In January and February 2018, multiple digital storytelling workshops were conducted at HLW Sozialmanagement, a Caritas private secondary school for economic professions in Graz, Austria. Overall, 58 students between the ages of 14 and 16 old and from four different classes produced 58 digital stories.
The workshop took place over the course of three consecutive school weeks during English class. There were 7 units à 50 minutes reserved for work on the digital stories in class and students were required to complete some work at home as well. First, the students brainstormed a number of story ideas and developed the best idea into a full story script. Then, they looked for fitting images for the story and the teacher helped correct any grammar and vocabulary mistakes in the scripts. The students were also introduced to issues related to copyright law and ownership. Following this, they used various hardware devices such as mobile phones, tablets or laptops as well as various (web) applications such as knovio.com, Microsoft PowerPoint and iMovie to record and edit their digital stories. Finally, they submitted their videos. At the end of the workshop, there was a screening of all digital stories in the classroom. Every student received feedback from two classmates after the screening of their story. The themes of the final videos were very varied and included cultural, social, personal and other topics.
After the workshop and the screening concluded, students were asked to provide anonymous feedback to a specific set of questions. Most students replied that, overall, they were happy with how their own digital story had turned out. Many replied that other students should definitely also get the chance to produce their own digital story. They reported that the most difficult and time consuming part of the workshop was related to coming up with a good story idea and subsequently writing a high quality script. Many students were very critical of their stories or reading performance, specifically with regards to not liking their voice or pronunciation. Some mentioned that they were surprised by the positive feedback they received from their classmates.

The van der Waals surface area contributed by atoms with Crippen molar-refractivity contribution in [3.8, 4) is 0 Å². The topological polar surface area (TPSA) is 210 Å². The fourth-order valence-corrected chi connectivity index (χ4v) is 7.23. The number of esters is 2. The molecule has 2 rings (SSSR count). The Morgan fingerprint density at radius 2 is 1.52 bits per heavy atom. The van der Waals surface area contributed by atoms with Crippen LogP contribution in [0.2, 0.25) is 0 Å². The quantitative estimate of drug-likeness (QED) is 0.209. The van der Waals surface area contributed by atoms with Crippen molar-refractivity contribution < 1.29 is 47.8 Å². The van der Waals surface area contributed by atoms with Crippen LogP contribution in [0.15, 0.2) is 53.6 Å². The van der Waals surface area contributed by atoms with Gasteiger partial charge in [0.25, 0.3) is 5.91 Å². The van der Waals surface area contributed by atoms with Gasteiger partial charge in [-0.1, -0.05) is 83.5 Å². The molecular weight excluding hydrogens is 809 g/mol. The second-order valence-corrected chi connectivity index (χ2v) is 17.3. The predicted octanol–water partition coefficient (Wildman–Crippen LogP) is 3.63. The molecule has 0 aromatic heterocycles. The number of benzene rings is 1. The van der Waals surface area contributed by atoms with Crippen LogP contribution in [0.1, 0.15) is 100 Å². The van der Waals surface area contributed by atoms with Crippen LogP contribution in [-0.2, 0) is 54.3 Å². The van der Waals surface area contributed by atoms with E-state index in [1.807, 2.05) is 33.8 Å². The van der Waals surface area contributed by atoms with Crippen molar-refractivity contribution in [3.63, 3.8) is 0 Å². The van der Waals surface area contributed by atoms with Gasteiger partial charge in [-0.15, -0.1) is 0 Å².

From an educator’s perspective, this workshop was a tremendous success. Throughout the workshop, the vast majority of students was highly motivated and focused on delivering a good outcome (i.e. digital story). They engaged with the English language primarily productively: they wrote story scripts, they recorded their voice-overs and they gave written feedback to classmates and the teacher. At the same time, students needed to engage with technology and copyright topics in various ways in order to be able to create their digital story and thus trained their media and internet literacy skills. Furthermore, they engaged with a part of their own (family) life and identity in more detail and found out new things about their classmates they had not known before, thus increasing their awareness of the personal and cultural diversity within their classroom.